|Image from call-of-hope.com|
1. Paul and Silas set out on a journey to spread the good news of Jesus.
2. They plan to go into Asia province but the Holy Spirit blocks them (really?).
3. They try to go north to Bithynia but the Spirit of Jesus won't let them go there either.
4. So they go on to Troas and there Paul has a dream in which a Macedonian says, "Come over and help us!"
5. So Paul and Silas travel to Macedonia and arrive at Philippi.
6. On the Sabbath, they go down to the river and meet with the women who have gathered there.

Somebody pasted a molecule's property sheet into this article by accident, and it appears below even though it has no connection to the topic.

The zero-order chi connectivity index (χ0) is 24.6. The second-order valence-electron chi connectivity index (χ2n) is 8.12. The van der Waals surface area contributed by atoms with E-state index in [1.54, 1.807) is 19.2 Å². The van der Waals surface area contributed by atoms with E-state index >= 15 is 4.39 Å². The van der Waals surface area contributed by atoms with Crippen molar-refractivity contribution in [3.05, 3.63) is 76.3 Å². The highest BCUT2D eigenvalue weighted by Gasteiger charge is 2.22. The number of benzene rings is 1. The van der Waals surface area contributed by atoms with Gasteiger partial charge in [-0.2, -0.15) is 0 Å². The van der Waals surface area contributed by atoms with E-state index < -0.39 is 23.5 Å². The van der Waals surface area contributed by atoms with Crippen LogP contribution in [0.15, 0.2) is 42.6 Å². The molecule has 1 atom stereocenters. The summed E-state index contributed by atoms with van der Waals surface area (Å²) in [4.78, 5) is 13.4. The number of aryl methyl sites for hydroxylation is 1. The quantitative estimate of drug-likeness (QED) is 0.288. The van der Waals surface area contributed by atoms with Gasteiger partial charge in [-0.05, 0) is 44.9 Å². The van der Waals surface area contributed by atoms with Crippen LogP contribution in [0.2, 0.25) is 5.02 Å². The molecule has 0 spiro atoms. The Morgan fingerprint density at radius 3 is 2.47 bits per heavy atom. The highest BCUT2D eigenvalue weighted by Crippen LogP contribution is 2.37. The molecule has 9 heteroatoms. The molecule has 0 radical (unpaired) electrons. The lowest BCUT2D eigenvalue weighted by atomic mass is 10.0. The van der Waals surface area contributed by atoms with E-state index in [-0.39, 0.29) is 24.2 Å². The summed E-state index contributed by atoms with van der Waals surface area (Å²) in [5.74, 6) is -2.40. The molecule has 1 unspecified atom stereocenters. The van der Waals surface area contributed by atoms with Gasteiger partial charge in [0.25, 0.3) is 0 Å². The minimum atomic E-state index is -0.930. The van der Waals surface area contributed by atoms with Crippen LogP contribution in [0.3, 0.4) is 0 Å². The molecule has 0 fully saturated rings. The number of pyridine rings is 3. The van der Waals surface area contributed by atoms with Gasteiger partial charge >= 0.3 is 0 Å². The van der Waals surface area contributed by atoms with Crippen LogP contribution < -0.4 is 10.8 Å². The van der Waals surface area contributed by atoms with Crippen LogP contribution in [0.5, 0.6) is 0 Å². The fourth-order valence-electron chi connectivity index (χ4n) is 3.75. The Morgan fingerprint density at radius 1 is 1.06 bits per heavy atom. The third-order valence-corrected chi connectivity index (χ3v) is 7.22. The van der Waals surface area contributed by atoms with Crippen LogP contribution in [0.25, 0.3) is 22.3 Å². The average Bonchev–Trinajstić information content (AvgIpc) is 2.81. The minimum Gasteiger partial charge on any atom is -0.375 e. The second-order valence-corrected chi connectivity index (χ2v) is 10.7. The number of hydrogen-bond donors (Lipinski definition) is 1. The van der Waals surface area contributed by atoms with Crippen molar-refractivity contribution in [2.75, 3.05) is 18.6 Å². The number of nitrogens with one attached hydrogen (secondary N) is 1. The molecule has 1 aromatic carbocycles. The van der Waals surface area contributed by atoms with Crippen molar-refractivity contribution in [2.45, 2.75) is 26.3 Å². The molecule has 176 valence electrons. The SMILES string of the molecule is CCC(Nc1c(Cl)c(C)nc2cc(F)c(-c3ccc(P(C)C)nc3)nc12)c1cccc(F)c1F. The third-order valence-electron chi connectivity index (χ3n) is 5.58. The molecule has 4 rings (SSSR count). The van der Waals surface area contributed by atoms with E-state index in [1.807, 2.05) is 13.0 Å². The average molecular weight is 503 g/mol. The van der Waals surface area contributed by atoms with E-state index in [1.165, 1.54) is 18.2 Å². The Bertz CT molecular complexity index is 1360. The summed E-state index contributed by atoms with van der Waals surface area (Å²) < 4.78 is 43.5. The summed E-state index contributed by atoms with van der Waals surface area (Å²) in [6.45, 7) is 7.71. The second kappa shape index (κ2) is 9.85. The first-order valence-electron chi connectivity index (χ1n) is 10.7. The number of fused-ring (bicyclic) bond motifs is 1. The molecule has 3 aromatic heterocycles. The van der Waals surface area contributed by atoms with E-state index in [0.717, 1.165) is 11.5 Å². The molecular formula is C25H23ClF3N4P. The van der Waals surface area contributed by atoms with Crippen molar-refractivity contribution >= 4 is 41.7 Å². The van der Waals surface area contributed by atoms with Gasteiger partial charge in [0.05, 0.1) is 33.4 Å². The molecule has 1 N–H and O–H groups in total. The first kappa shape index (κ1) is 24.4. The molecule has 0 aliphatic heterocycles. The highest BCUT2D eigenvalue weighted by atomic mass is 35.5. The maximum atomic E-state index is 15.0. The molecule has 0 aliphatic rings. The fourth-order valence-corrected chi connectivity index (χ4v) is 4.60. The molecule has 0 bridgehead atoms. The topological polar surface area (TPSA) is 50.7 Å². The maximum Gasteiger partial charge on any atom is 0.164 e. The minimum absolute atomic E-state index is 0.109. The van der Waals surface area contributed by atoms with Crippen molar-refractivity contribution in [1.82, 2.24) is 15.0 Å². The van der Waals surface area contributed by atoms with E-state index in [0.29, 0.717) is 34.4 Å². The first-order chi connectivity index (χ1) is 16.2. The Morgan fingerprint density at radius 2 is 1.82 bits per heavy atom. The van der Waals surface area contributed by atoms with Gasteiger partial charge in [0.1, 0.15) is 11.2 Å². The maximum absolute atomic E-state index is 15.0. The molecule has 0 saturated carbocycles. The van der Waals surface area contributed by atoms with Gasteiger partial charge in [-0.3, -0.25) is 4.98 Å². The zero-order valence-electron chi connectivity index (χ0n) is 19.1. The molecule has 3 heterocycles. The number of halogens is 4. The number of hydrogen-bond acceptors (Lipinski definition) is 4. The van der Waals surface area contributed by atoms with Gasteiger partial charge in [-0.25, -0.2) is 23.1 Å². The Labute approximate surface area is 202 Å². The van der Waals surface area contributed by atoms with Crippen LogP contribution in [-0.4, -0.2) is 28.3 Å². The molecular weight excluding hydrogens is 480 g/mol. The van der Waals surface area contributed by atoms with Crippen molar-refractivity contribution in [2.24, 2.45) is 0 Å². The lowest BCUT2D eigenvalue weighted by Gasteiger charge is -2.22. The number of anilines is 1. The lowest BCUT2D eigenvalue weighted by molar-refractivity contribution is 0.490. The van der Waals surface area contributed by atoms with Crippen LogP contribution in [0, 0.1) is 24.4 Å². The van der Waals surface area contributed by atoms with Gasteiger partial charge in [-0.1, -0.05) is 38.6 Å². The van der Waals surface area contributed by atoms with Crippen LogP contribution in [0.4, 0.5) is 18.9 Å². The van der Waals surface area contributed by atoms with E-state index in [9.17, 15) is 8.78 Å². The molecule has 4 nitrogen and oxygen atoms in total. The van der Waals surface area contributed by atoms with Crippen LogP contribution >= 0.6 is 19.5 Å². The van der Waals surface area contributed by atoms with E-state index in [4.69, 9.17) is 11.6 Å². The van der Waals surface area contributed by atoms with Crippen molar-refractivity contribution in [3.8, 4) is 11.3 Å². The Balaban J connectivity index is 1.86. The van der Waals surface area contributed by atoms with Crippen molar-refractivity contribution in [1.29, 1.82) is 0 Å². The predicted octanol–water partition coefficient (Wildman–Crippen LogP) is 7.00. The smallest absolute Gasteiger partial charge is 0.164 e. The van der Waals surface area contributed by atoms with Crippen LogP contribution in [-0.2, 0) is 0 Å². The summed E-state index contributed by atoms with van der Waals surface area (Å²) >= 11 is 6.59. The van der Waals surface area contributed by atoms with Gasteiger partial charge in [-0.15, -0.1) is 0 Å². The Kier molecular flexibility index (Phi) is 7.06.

7. A woman named Lydia hears what is being said and believes in Jesus, gets baptised, and invites Paul and Silas to her home. (Her home becomes the meeting place for the Philippian church).
8. Some days later, when Paul and Silas are on their way to a place of prayer, a slave girl (working as a psychic for her masters) starts to follow them, shouting, "These men are working for the Most High God!" After a few days of this, Paul turns to the girl and commands the evil spirit to leave her and it is gone, just like that.
10. The owners of the slave girl are upset because their source of income has disappeared, so they drag Paul and Silas into the market, rough them up, and turn the crowd against them.
11. Paul and Silas are arrested for disturbing the peace, beaten, and thrown into jail and put into leg irons.
12. Around midnight, Paul and Silas are praying and singing a robust hymn to God. The other prisoners are astonished.